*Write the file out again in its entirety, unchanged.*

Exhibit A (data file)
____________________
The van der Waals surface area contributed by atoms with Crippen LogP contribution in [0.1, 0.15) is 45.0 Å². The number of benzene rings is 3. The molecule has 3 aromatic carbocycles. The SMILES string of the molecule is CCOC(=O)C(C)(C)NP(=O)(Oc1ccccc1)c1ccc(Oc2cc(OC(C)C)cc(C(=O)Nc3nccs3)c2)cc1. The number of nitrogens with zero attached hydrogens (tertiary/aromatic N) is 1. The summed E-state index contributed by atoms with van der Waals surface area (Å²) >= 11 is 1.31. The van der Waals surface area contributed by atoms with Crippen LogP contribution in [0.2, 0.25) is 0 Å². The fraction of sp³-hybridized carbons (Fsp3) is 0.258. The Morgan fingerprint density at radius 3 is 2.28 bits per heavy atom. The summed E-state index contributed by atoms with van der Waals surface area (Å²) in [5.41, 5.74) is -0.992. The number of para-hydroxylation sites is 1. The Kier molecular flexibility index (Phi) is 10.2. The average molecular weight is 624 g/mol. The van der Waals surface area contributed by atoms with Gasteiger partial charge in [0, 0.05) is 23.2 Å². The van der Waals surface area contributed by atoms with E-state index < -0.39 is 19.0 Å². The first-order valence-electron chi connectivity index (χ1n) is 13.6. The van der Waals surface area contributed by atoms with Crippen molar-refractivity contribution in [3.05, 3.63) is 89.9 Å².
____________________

The van der Waals surface area contributed by atoms with Crippen LogP contribution in [0.1, 0.15) is 45.0 Å². The number of benzene rings is 3. The molecule has 3 aromatic carbocycles. The SMILES string of the molecule is CCOC(=O)C(C)(C)NP(=O)(Oc1ccccc1)c1ccc(Oc2cc(OC(C)C)cc(C(=O)Nc3nccs3)c2)cc1. The number of nitrogens with zero attached hydrogens (tertiary/aromatic N) is 1. The summed E-state index contributed by atoms with van der Waals surface area (Å²) >= 11 is 1.31. The van der Waals surface area contributed by atoms with Crippen LogP contribution in [0.2, 0.25) is 0 Å². The fraction of sp³-hybridized carbons (Fsp3) is 0.258. The Morgan fingerprint density at radius 3 is 2.28 bits per heavy atom. The summed E-state index contributed by atoms with van der Waals surface area (Å²) in [5.41, 5.74) is -0.992. The number of para-hydroxylation sites is 1. The Kier molecular flexibility index (Phi) is 10.2. The average molecular weight is 624 g/mol. The van der Waals surface area contributed by atoms with Gasteiger partial charge in [0, 0.05) is 23.2 Å². The van der Waals surface area contributed by atoms with E-state index < -0.39 is 19.0 Å². The first-order valence-electron chi connectivity index (χ1n) is 13.6. The van der Waals surface area contributed by atoms with Crippen molar-refractivity contribution in [3.05, 3.63) is 89.9 Å².